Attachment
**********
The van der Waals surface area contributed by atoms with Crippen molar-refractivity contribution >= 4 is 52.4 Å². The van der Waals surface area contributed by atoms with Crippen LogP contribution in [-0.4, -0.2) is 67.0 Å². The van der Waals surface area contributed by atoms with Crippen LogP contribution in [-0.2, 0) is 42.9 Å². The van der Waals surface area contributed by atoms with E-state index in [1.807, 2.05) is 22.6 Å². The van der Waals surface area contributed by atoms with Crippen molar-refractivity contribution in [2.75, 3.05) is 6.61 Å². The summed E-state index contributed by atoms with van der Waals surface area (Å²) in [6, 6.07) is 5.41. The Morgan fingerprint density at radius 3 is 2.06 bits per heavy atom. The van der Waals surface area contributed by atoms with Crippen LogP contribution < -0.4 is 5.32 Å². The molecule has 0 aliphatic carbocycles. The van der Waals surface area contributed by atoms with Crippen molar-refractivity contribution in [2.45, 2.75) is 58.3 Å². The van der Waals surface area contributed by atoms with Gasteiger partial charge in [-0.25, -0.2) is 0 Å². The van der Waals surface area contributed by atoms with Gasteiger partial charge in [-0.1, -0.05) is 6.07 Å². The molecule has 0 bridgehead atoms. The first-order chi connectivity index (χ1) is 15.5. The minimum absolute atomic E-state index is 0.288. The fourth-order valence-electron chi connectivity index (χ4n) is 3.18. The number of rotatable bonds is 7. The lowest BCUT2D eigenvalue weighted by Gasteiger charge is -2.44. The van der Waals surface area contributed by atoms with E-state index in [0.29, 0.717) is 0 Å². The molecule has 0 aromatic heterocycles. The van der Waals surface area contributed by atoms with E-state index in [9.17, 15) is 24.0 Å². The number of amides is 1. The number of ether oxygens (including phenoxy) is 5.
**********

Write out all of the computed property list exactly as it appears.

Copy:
The van der Waals surface area contributed by atoms with Crippen molar-refractivity contribution >= 4 is 52.4 Å². The van der Waals surface area contributed by atoms with Crippen LogP contribution in [-0.4, -0.2) is 67.0 Å². The van der Waals surface area contributed by atoms with Crippen LogP contribution in [-0.2, 0) is 42.9 Å². The van der Waals surface area contributed by atoms with E-state index in [1.807, 2.05) is 22.6 Å². The van der Waals surface area contributed by atoms with Crippen molar-refractivity contribution in [2.75, 3.05) is 6.61 Å². The summed E-state index contributed by atoms with van der Waals surface area (Å²) in [6, 6.07) is 5.41. The Morgan fingerprint density at radius 3 is 2.06 bits per heavy atom. The van der Waals surface area contributed by atoms with Crippen LogP contribution < -0.4 is 5.32 Å². The molecule has 0 aliphatic carbocycles. The van der Waals surface area contributed by atoms with Crippen molar-refractivity contribution in [2.45, 2.75) is 58.3 Å². The van der Waals surface area contributed by atoms with Gasteiger partial charge in [-0.25, -0.2) is 0 Å². The van der Waals surface area contributed by atoms with Gasteiger partial charge in [-0.1, -0.05) is 6.07 Å². The molecule has 0 bridgehead atoms. The first-order chi connectivity index (χ1) is 15.5. The minimum absolute atomic E-state index is 0.288. The fourth-order valence-electron chi connectivity index (χ4n) is 3.18. The number of rotatable bonds is 7. The lowest BCUT2D eigenvalue weighted by Gasteiger charge is -2.44. The van der Waals surface area contributed by atoms with E-state index in [0.29, 0.717) is 0 Å². The molecule has 0 aromatic heterocycles. The van der Waals surface area contributed by atoms with E-state index in [9.17, 15) is 24.0 Å². The number of amides is 1. The number of ether oxygens (including phenoxy) is 5.